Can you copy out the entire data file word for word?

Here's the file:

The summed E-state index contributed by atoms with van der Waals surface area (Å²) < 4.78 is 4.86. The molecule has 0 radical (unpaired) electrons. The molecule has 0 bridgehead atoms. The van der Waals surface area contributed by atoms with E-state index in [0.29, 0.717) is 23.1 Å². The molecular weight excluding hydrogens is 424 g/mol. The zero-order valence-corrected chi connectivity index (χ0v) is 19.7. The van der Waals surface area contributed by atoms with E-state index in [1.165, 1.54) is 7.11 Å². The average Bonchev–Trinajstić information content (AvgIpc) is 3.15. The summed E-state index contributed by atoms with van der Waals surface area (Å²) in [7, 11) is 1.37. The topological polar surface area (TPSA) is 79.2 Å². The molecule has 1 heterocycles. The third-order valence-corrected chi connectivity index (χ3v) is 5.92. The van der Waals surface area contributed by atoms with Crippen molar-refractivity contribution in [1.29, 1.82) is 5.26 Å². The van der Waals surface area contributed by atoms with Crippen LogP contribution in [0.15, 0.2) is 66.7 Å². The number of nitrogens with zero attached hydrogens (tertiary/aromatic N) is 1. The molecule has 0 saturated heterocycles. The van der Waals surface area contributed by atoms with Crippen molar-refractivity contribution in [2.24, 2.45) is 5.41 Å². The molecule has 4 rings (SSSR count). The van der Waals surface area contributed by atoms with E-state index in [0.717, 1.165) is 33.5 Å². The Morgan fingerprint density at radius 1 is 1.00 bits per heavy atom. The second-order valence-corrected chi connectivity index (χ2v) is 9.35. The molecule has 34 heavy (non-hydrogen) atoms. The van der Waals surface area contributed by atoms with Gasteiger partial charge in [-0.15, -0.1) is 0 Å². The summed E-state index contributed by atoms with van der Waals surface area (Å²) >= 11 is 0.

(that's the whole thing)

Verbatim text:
The summed E-state index contributed by atoms with van der Waals surface area (Å²) < 4.78 is 4.86. The molecule has 0 radical (unpaired) electrons. The molecule has 0 bridgehead atoms. The van der Waals surface area contributed by atoms with E-state index in [0.29, 0.717) is 23.1 Å². The molecular weight excluding hydrogens is 424 g/mol. The zero-order valence-corrected chi connectivity index (χ0v) is 19.7. The van der Waals surface area contributed by atoms with E-state index in [1.165, 1.54) is 7.11 Å². The average Bonchev–Trinajstić information content (AvgIpc) is 3.15. The summed E-state index contributed by atoms with van der Waals surface area (Å²) in [7, 11) is 1.37. The topological polar surface area (TPSA) is 79.2 Å². The molecule has 1 heterocycles. The third-order valence-corrected chi connectivity index (χ3v) is 5.92. The van der Waals surface area contributed by atoms with Crippen molar-refractivity contribution in [1.29, 1.82) is 5.26 Å². The van der Waals surface area contributed by atoms with Crippen LogP contribution in [0.15, 0.2) is 66.7 Å². The number of nitrogens with zero attached hydrogens (tertiary/aromatic N) is 1. The molecule has 0 saturated heterocycles. The van der Waals surface area contributed by atoms with Crippen molar-refractivity contribution in [2.24, 2.45) is 5.41 Å². The molecule has 4 rings (SSSR count). The van der Waals surface area contributed by atoms with E-state index in [0.717, 1.165) is 33.5 Å². The Morgan fingerprint density at radius 1 is 1.00 bits per heavy atom. The second-order valence-corrected chi connectivity index (χ2v) is 9.35. The molecule has 34 heavy (non-hydrogen) atoms. The van der Waals surface area contributed by atoms with Gasteiger partial charge in [-0.15, -0.1) is 0 Å². The summed E-state index contributed by atoms with van der Waals surface area (Å²) >= 11 is 0.